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Top tips for great summer photosHere are some simple ways to get the most from your summer photographic adventures.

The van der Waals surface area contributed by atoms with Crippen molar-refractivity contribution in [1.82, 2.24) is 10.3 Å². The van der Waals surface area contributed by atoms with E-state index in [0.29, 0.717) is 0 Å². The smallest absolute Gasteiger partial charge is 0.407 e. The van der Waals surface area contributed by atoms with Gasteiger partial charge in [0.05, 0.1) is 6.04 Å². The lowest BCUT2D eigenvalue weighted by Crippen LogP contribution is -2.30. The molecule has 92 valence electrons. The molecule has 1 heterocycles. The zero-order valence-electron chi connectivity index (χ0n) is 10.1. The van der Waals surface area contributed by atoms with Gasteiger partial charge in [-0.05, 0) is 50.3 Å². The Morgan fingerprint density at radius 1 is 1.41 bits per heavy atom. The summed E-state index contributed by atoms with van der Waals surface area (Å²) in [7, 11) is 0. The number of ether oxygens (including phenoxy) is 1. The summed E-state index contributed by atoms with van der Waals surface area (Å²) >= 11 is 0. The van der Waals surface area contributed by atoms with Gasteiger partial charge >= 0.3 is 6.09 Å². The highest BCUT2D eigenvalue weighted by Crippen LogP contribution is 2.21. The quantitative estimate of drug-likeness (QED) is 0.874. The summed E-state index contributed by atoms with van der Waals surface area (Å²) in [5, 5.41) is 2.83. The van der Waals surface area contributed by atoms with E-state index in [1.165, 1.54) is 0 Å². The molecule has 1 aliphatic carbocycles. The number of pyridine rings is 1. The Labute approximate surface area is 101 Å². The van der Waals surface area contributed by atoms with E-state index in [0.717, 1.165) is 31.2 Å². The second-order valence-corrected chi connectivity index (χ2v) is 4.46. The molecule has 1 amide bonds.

Summertime is the perfect time to get out that camera and start getting creative with your photography. I'm gonna show you a couple of cool, quick tips that you can use. When taking photos in summery situations, see you can get the most out of your photography whether using a DSL compact or a smart phone. First up is don't be afraid of your camera's inbuilt flash. So obviously, you're not gonna be wanting to use flash when you're in indoor situations, but when you're outdoors, it's actually really useful. Say for example that you have a subject with a really strong back light. So, if the sun is bright behind what you're taking a photo of. If you turn on your camera's flash. You'll be able to expose your subject so they don't end up silhouetted or shadowed. There's a reason why photographers get up at the crack of dawn and that's to make the most of natural light during what's called Golden Hour. There's also Blue Hour to take advantage of as well. And there are plenty of apps and tools to help you know when that's gonna happen in your location. There's one in particular that I love. It's on iOS and it's just called Golden Hour. It's free and it give you time of sunrise and sunset. So you can plan accordingly. There's also plenty of options on Android too. When you're out on a holiday and taking snaps of family and friends, tt's pretty easy to forget to put yourself in the photo. Apart from taking selfies with your smart phone and holding your camera at arm's reach, [MUSIC] Consider investing in a tripod something small and portable like a guerilla pod and then use the self timer option on your camera. There's also some apps and tools that help you trigger your camera using a smart phone. Finally make natural light your friend. Use something like a reflector to help bounce light from your light source, usually the sun, onto your subject's face for a nice even illumination. You can use an actual reflector or something like a pocket reflector for a compact size. Or if you can't be bothered to spending the cash, you could really easily DIY it. Grab a piece of white styrofoam or a piece of cardboard. And then, put some tin foil over it. This will pretty much simulate the effects of an expensive reflecto for zero dollars. And, you have yourself an inter reflective for balancing available light. Those are some quick tips on how to make the most from your summer holiday photos. If you want more tips, check out the how to on CNet.